Even Liars Can Win in Court

Credibility doesn’t matter more than the Law!

The case of D’Atri v. Chilcott (1974) decided by Mr. Justice Galligan is one of the leading authorities on the law of liability for real estate agents.

The vendor listed his property and the agents bought it for themselves. The vendor knew this, but the agents failed to live up to the high principles that were imposed upon them.

The vendor Chilcott refused to complete the deal and D’Altri (the owner of the Brokerage) who employed the two agents, Pitcher and Lalonde sued to get the property.

Look at the comments by the Judge. The Judge believed the agents. The Judge didn’t believe the vendor. But, when it came to making a decision, the Judge went with the law which prevailed over any matters of crtedibility.

Judge Galligan’s comments:

  • Mr. Chilcott’s evidence with regard to the second defence is completely preposterous and I do not believe it.
  • Mr. Pitcher and Mrs. Lalonde testified that they made no such representations and I believe them.
  • Mr. Chilcott testified that Mr. Pitcher told him that he would net $50,000 on the sale before Pitcher knew what, if any, encumbrances were on the property and if so, the amount of the encumbrances.
  • For Mr. Pitcher to have said any such thing, he would have had to be crazy and I do not think he was.
  • The evidence of Mr. Chilcott in this respect is so improbable that I cannot accept it against the credible evidence of Mr. Pitcher and Mrs. Lalonde to the contrary.
  • In order to consider this issue, it will be necessary to review the facts in some more detail.
  • Before doing so, it is appropriate to say, in view of the findings of credibility that I made above, that where there are conflicts in the evidence between Mr. Pitcher and Mrs. Lalonde on the one hand, and Mr. Chilcott on the other, I am driven to accept the evidence of Mr. Pitcher and Mrs. Lalonde.
  • Indeed, the recitation of the facts as I find them is based upon the evidence of the plaintiff and his witnesses.
  • Lest some of the comments and findings which I will have to make appear critical of the plaintiff, Mr. Pitcher or Mrs. Lalonde, there are some observations which I feel I ought to make. I am satisfied that they are honest people and I do not think that they set out to take advantage of the defendant.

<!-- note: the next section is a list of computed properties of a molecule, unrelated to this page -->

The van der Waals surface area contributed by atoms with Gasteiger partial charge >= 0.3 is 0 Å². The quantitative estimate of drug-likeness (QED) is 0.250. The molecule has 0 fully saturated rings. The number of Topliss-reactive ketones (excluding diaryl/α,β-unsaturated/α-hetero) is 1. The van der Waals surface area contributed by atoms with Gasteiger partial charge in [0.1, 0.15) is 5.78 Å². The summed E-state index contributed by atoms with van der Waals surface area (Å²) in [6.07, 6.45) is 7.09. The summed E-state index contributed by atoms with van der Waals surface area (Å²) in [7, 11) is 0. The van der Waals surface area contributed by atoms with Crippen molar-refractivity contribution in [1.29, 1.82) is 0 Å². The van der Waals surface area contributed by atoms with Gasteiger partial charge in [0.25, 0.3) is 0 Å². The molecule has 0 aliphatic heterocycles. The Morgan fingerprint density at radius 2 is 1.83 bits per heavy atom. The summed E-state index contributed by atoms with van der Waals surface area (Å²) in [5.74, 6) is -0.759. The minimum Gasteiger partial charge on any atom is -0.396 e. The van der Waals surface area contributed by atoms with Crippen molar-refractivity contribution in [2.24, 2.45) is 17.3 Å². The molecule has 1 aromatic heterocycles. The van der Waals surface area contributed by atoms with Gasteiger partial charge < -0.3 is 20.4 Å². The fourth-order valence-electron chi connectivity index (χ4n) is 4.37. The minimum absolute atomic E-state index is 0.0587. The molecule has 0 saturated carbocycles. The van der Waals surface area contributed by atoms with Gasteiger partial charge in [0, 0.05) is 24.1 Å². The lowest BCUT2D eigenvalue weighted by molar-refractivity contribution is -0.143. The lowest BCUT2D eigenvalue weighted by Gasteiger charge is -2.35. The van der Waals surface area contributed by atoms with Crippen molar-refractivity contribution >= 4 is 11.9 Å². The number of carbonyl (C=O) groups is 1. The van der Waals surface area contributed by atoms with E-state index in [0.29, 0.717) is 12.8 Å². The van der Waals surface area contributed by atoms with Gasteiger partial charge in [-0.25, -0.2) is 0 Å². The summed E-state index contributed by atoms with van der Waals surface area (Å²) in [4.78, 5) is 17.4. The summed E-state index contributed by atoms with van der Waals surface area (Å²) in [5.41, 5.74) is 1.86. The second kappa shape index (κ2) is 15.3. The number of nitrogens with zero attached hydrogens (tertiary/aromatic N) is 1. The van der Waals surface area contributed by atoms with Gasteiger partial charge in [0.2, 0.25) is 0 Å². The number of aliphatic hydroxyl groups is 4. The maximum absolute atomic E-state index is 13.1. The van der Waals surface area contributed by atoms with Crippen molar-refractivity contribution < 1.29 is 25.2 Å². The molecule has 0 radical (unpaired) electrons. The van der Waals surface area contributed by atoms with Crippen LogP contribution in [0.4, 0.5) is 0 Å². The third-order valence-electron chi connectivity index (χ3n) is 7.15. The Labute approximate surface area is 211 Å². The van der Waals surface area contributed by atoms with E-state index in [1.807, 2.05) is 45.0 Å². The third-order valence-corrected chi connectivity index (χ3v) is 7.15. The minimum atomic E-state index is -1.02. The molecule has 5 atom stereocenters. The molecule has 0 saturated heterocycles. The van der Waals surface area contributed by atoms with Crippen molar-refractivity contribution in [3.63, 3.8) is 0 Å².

• Were the transaction one between persons at arm’s length to one another, I do not think fault could be found with it. In normal arm’s length bargaining, there is no reason why a purchaser should not attempt to get the property at the best price possible.
  • In this case, while I do not think that the plaintiff was dishonestly motivated, I reluctantly conclude that in this case he did not demonstrate that priority of concern for his principal that I think the law imposed upon him. I am not at all satisfied that he has demonstrated that the transaction is a righteous one and is the best that could reasonably be obtained for the defendant.
  • Having regard to all of the circumstances I am constrained to dismiss the plaintiff’s action. However, having regard to the completely unsubstantiated allegations of misrepresentation contained in the defendant’s statement of defence, I do not propose to allow the defendant any costs of the action.


So, you can lie and not be believed at all. But, in this case, the Judge punished the vendor by not awarding him costs on his successful trial.

Brian Madigan LL.B., Broker


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